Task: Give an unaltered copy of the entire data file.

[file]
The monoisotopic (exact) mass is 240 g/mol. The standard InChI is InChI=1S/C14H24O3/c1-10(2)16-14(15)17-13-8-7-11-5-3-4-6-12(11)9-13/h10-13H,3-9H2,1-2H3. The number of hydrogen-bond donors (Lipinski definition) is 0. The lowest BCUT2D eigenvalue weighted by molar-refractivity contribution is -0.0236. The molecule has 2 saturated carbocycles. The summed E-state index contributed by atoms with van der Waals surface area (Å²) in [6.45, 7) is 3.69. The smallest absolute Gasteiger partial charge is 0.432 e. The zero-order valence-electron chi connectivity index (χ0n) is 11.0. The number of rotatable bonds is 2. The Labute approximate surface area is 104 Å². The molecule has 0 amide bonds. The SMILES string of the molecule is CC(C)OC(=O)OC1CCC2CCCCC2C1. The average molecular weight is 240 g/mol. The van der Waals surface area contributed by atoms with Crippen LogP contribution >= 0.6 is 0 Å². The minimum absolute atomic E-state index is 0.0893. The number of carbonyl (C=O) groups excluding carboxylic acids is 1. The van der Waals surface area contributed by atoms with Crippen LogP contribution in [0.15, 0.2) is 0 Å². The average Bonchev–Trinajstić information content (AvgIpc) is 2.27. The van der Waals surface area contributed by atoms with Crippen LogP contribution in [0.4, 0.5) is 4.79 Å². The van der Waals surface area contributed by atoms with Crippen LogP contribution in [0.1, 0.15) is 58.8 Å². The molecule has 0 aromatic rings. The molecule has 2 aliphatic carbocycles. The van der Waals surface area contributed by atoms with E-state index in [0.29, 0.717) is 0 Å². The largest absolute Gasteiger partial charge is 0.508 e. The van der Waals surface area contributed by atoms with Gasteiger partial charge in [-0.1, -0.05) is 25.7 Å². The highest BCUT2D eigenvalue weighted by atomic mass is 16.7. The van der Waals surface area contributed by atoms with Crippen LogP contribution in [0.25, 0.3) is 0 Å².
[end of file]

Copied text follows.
The monoisotopic (exact) mass is 240 g/mol. The standard InChI is InChI=1S/C14H24O3/c1-10(2)16-14(15)17-13-8-7-11-5-3-4-6-12(11)9-13/h10-13H,3-9H2,1-2H3. The number of hydrogen-bond donors (Lipinski definition) is 0. The lowest BCUT2D eigenvalue weighted by molar-refractivity contribution is -0.0236. The molecule has 2 saturated carbocycles. The summed E-state index contributed by atoms with van der Waals surface area (Å²) in [6.45, 7) is 3.69. The smallest absolute Gasteiger partial charge is 0.432 e. The zero-order valence-electron chi connectivity index (χ0n) is 11.0. The number of rotatable bonds is 2. The Labute approximate surface area is 104 Å². The molecule has 0 amide bonds. The SMILES string of the molecule is CC(C)OC(=O)OC1CCC2CCCCC2C1. The average molecular weight is 240 g/mol. The van der Waals surface area contributed by atoms with Crippen LogP contribution >= 0.6 is 0 Å². The minimum absolute atomic E-state index is 0.0893. The number of carbonyl (C=O) groups excluding carboxylic acids is 1. The van der Waals surface area contributed by atoms with Crippen LogP contribution in [0.15, 0.2) is 0 Å². The average Bonchev–Trinajstić information content (AvgIpc) is 2.27. The van der Waals surface area contributed by atoms with Crippen LogP contribution in [0.4, 0.5) is 4.79 Å². The van der Waals surface area contributed by atoms with Crippen LogP contribution in [0.1, 0.15) is 58.8 Å². The molecule has 0 aromatic rings. The molecule has 2 aliphatic carbocycles. The van der Waals surface area contributed by atoms with E-state index in [0.29, 0.717) is 0 Å². The largest absolute Gasteiger partial charge is 0.508 e. The van der Waals surface area contributed by atoms with Gasteiger partial charge in [-0.1, -0.05) is 25.7 Å². The highest BCUT2D eigenvalue weighted by atomic mass is 16.7. The van der Waals surface area contributed by atoms with Crippen LogP contribution in [0.25, 0.3) is 0 Å².